News | Created 30 May 2013
The Western Australian Museum has received a major boost to investigate, manage and interpret the site of Australia’s greatest naval tragedy – the World War II wrecks of HMAS Sydney (II) and the HSK Kormoran – with a $483,248 grant from the Commonwealth.
The Your Community Heritage grant will allow the Museum, Curtin University and other project partners to use recently developed high resolution imaging technology to survey the shipwrecks in much greater detail than was originally possible, so that they can be properly protected, conserved and interpreted for future generations.
Museum Chief Executive Officer Alec Coles said this meant firstly developing a heritage management plan for the sites, and then creating a virtual visitor experience that would give people permanent access to two of Australia’s most inaccessible, yet significant heritage locations.
“The loss of the HMAS Sydney (II), with all hands, off the coast of Western Australia in 1941 is still, to this day, Australia’s greatest naval tragedy and a very significant part of WA’s history,” Mr Coles said.
“Both ships lie approximately 2,500 metres deep on the seabed and, partly because of their isolation and inaccessibility, they are still in a state which is recognisably the same as immediately after their sinking.
“However, both wrecks also show evidence of decay which will inevitably lead to structural collapse so it is imperative that we capture the heritage value of the ships now and plan, as much as possible, for their protection and conservation into the future.”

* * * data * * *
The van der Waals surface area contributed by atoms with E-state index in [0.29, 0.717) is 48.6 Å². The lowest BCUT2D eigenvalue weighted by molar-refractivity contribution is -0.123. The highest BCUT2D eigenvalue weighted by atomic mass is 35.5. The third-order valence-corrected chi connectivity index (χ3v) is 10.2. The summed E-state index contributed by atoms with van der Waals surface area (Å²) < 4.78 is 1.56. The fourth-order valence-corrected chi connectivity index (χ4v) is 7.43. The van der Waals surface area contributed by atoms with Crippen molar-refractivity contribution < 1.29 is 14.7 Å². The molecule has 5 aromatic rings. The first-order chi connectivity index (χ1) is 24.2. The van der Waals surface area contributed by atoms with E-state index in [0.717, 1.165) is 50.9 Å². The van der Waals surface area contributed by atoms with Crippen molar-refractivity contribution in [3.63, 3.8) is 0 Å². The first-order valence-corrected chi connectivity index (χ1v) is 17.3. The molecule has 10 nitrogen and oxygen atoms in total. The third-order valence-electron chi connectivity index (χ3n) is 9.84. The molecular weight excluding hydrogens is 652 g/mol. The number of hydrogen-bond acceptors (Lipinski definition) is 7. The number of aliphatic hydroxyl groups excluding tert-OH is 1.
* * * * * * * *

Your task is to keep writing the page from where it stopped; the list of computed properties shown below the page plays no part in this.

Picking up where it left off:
The project to document the wreck sites using the latest imaging technology, including 3D stereoscopic imaging developed by Curtin University, is scheduled for completion next year.
Curtin has also developed the interactive virtual environments which could form the major component of a virtual visitor experience to the sites. Completion of this element is dependent on securing additional funding, hopefully in time for the 75th anniversary of the battle which saw the destruction of both vessels and such a heavy loss of life.
“Out of respect for the family and friends of those brave souls who perished, it is essential that we approach this project in a sensitive manner,” Mr Coles said.
“This is an incredibly important story to tell and the Museum is honoured to be working with such eminent authorities in the field including Ted Graham, the former chair of the Finding Sydney Foundation which led the initiatives that resulted in locating the wreck sites.”
The project is being undertaken in partnership with corporate sponsor DOF Subsea which will provide the vessel, engineering and maritime operational expertise; Curtin University which has developed the interactive virtual environments and 3D stereoscopic imaging; the Friends of the WA Museum; the Australian National Maritime Museum; the University of Western Australia; the Royal Australian Navy and the National Naval Association, the latter representing Veterans’ interests.
Western Australian Museum
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